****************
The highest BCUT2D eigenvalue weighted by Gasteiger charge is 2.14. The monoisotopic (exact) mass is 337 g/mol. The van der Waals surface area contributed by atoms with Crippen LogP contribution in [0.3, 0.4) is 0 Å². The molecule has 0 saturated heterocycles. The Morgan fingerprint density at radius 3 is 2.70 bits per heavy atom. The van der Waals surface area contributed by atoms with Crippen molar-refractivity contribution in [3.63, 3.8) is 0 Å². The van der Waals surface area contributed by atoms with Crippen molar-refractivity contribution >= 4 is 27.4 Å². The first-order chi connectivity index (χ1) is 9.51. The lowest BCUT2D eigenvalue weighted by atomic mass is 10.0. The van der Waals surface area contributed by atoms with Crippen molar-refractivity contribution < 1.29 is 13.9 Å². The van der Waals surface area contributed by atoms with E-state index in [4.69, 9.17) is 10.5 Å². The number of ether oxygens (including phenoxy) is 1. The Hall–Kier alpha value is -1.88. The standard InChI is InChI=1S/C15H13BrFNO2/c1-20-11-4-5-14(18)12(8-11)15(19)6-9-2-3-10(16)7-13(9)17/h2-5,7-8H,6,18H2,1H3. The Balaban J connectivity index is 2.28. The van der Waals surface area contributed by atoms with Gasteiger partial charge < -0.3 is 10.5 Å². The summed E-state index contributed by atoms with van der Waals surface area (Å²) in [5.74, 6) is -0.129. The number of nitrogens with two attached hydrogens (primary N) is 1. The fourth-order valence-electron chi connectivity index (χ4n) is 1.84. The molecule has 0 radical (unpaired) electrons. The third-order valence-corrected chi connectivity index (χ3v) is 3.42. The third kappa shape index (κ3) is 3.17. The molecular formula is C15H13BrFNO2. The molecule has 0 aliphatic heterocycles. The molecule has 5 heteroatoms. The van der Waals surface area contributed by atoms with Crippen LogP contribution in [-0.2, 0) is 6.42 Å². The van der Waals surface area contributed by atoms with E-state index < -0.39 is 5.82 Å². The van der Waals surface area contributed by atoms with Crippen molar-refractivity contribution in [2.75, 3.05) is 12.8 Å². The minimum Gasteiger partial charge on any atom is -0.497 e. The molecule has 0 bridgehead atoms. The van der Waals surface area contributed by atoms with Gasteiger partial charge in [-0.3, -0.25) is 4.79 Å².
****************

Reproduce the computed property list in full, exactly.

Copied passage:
The highest BCUT2D eigenvalue weighted by Gasteiger charge is 2.14. The monoisotopic (exact) mass is 337 g/mol. The van der Waals surface area contributed by atoms with Crippen LogP contribution in [0.3, 0.4) is 0 Å². The molecule has 0 saturated heterocycles. The Morgan fingerprint density at radius 3 is 2.70 bits per heavy atom. The van der Waals surface area contributed by atoms with Crippen molar-refractivity contribution in [3.63, 3.8) is 0 Å². The van der Waals surface area contributed by atoms with Crippen molar-refractivity contribution >= 4 is 27.4 Å². The first-order chi connectivity index (χ1) is 9.51. The lowest BCUT2D eigenvalue weighted by atomic mass is 10.0. The van der Waals surface area contributed by atoms with Crippen molar-refractivity contribution < 1.29 is 13.9 Å². The van der Waals surface area contributed by atoms with E-state index in [4.69, 9.17) is 10.5 Å². The number of ether oxygens (including phenoxy) is 1. The Hall–Kier alpha value is -1.88. The standard InChI is InChI=1S/C15H13BrFNO2/c1-20-11-4-5-14(18)12(8-11)15(19)6-9-2-3-10(16)7-13(9)17/h2-5,7-8H,6,18H2,1H3. The Balaban J connectivity index is 2.28. The van der Waals surface area contributed by atoms with Gasteiger partial charge < -0.3 is 10.5 Å². The summed E-state index contributed by atoms with van der Waals surface area (Å²) in [5.74, 6) is -0.129. The number of nitrogens with two attached hydrogens (primary N) is 1. The fourth-order valence-electron chi connectivity index (χ4n) is 1.84. The molecule has 0 radical (unpaired) electrons. The third-order valence-corrected chi connectivity index (χ3v) is 3.42. The third kappa shape index (κ3) is 3.17. The molecular formula is C15H13BrFNO2. The molecule has 0 aliphatic heterocycles. The molecule has 5 heteroatoms. The van der Waals surface area contributed by atoms with Crippen LogP contribution in [-0.2, 0) is 6.42 Å². The van der Waals surface area contributed by atoms with E-state index < -0.39 is 5.82 Å². The van der Waals surface area contributed by atoms with Crippen molar-refractivity contribution in [2.75, 3.05) is 12.8 Å². The minimum Gasteiger partial charge on any atom is -0.497 e. The molecule has 0 bridgehead atoms. The van der Waals surface area contributed by atoms with Gasteiger partial charge in [-0.3, -0.25) is 4.79 Å².